Simplia folded the letter she had just finished reading and handed it back to Sagacia, who slipped it into a packet full of responses to Middle-aged in Madison’s query.
“But the writer is so articulate. Don’t you think someone who can write so well might know just a little bit more about the matter than you…than we Simpletons know?”
“Yep,” said Simplia. “I’m probably wrong. But I still wholeheartedly disagree.”
Here’s what the writer had to say:
Dear Middle-aged in Madison,
It is with regret that I express my opinion: An adult fairy tale cannot be written. How can the fairy tale withstand the assault of adult thought?
Let me first confess. As much as I love the term “fairy tale,” these words do not accurately represent this body of stories. Not all have fairies flittering about inside their story borders. The common ground they do share is that of wonder. “Wonder Tales” is the better name for them.
Children’s thoughts dwell in the realm of wonder. What will I be when I grow up? Who will I marry? What witches or monsters are out there? These are all subjects of wonder for the child (and the child within the grown-up.)
When we turn our minds to adult concerns we are searching for answers in religion, from politics, and about social issues. To find answers we must define our questions. The territory of questions and definitions we carved out of the former holdings of wonder. Wonder, who was once king, becomes a wandering gypsy. We banish wonder to make way for answers.
The fairy tale fails adults, and while we are being adult, we fail the fairy tale. But there is hope. When we become senile, questions and definitions fall away and we may once again approach wonder and perhaps, as we did as children, glimpse the profound.
Simplia said, “Haven’t I heard forever that fairy tales originally were never intended as children’s stories? That they were told by grownups to grownups around the fire at night when heavy work was done and everybody was doing quiet things like mending or spinning or hemming dish towels? And if children heard the stories, well, so be it, but the stories did not originate as ‘kiddie lit.'”
“Please don’t ever use that term in my hearing again,” Sagacia said, not unkindly but firmly.
Simplia grimaced. “I can’t believe I did that. Sorry. But aren’t I right?”
“I kind of think you are,” her friend agreed. “And I kind of think since you’re so ‘wholehearted’ in your disagreement, you should compose your own response to Middle-aged in Madison’s question about fairy tales for adults, don’t you? You need to do it now, though. I’m going to the post office with this packet before they close.”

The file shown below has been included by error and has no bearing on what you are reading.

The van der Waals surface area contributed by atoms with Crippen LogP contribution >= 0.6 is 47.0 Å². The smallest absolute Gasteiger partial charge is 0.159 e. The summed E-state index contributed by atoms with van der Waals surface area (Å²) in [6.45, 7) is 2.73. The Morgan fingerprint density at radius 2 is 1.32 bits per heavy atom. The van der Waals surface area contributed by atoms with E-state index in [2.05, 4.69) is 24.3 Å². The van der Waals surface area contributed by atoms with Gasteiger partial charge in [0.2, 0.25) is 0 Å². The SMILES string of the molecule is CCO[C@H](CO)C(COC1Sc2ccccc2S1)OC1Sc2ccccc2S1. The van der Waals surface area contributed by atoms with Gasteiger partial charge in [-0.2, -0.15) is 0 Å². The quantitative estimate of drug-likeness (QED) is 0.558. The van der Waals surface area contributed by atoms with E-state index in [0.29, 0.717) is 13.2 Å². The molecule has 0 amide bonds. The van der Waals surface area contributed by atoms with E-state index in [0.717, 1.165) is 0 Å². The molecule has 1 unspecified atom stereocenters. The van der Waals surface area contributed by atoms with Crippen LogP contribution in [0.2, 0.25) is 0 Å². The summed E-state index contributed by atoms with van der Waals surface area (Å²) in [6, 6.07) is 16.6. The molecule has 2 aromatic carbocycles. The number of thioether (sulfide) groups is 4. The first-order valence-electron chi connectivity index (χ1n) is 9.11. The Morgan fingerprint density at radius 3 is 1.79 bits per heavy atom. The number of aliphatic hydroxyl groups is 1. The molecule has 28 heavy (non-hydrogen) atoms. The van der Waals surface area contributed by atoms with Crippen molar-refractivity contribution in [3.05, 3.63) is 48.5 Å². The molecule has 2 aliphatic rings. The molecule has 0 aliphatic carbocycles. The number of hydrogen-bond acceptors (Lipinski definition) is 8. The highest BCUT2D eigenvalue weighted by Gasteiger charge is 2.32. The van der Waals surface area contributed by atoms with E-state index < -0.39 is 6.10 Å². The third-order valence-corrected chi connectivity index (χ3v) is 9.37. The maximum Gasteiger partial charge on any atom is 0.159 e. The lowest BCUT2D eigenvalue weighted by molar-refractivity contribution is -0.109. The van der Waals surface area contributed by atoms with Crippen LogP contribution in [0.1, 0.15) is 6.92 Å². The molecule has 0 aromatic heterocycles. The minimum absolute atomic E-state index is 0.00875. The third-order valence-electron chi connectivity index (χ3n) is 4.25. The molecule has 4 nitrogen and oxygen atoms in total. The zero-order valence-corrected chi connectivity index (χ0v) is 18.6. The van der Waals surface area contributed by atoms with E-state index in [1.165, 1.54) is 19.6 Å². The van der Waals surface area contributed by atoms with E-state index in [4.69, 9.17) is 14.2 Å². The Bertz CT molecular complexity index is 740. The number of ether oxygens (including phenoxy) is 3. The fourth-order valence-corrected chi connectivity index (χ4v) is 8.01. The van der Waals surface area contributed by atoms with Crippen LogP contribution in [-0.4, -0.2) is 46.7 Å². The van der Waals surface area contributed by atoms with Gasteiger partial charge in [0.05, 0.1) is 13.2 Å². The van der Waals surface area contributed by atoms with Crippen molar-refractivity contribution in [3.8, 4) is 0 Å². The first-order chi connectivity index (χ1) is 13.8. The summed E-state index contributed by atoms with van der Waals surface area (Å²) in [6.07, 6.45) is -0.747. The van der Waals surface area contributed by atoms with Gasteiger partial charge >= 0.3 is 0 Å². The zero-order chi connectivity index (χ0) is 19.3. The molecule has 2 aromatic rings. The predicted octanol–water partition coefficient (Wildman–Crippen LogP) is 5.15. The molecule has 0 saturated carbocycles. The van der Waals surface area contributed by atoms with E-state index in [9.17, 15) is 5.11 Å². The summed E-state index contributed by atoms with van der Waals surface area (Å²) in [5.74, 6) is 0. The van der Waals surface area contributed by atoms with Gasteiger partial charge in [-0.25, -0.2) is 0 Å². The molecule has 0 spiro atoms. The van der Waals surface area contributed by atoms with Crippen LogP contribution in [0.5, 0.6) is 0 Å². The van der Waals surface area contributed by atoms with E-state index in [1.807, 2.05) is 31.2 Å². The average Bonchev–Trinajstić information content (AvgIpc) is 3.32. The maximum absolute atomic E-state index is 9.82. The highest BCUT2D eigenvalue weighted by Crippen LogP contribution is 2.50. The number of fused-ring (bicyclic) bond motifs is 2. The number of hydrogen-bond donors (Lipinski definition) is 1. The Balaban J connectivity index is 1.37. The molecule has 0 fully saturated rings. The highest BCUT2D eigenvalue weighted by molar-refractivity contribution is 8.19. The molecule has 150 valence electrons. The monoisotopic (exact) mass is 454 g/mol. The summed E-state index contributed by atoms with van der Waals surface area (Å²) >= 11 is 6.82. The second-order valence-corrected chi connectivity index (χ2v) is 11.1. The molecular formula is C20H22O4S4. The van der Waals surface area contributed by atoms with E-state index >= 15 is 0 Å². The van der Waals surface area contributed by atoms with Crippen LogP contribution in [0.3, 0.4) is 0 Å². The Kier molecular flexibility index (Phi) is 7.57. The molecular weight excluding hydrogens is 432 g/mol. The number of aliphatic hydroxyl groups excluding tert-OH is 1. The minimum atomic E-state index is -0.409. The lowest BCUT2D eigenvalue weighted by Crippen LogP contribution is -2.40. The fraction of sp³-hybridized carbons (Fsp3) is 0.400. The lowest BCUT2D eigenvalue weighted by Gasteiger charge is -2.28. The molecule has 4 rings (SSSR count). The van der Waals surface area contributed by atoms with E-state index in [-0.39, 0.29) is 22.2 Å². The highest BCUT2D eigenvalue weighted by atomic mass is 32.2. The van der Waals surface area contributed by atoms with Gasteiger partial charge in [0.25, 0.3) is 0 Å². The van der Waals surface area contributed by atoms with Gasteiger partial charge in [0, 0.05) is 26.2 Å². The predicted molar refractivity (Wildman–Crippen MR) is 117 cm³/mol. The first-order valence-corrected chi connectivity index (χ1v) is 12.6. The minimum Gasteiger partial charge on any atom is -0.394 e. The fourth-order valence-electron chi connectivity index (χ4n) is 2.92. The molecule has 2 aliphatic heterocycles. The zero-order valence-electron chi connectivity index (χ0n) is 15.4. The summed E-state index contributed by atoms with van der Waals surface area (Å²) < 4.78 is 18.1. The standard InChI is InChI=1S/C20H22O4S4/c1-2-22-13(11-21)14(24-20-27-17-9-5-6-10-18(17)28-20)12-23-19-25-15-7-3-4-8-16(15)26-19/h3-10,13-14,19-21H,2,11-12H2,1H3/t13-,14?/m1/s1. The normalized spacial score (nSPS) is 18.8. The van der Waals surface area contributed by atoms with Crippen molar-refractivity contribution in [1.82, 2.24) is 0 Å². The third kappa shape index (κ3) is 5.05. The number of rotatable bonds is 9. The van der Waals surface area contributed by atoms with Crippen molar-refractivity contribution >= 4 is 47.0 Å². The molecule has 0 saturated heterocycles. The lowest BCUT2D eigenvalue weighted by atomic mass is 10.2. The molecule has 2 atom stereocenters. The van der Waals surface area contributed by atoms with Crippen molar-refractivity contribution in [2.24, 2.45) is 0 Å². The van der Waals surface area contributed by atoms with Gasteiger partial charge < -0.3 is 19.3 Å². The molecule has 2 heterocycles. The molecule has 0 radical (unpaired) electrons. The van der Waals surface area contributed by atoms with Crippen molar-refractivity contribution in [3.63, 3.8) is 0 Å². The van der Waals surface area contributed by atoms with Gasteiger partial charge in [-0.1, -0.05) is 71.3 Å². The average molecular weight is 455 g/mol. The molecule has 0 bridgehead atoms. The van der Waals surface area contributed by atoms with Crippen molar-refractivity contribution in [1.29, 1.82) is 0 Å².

Simplia did not want to sit down and turn thoughts into readable prose. Fortunately, she did not have to. At that moment her phone started quacking, signaling the arrival of a text message. An unusually long text message, which Simplia read with growing satisfaction. When she was finished reading, she passed her phone to Sagacia. Here’s what Fox Ellis had to say on the matter:
Whereas I wholehearted(ly) agree that there are fairy tales for every stage of life, including midlife and the end, Jack Out Wits Death for one,
I would also challenge tellers and listeners to rethink the layers in simple stories and though it is the same story you heard as a kid, our life experience allows us to unlock another layer of meaning inaccessible to us as youngsters.
Hansel and Gretal is about parental separation anxiety with implications for the first day of preschool, but for a parent in a blended family there is a disturbing but not uncommon issue of preferences for self survival versus sacrificing non-biological children or self-sacrifice to save your children. A large percent of child murderers are step parents or second boy friends, like the lion who eats cubs to bring the female into heat.
This is only one example.
I have loved Jumping Mouse for 30 years. As a cocky teenager telling the story at a summer camp I relished the adventure and his stretch towards transformation. Now in Midlife I feel more connected to the wolf as guide for those wishing to climb the mountain OR the buffalo who helps the mouse learn selfless/selfishness in self sacrifice.
SO seeing these stories from the variety of life perspectives keeps me coming back.
Simplia uncapped her pen and underneath Fox Ellis’s signature she wrote an emphatic:
Ditto! –S. S.
Bates, Katharine Lee, editor. Once Upon a Time: A Book of Old-Time Fairy Tales. Margaret Evans Price, illustrator. Chicago: Rand McNally & Company, 1921.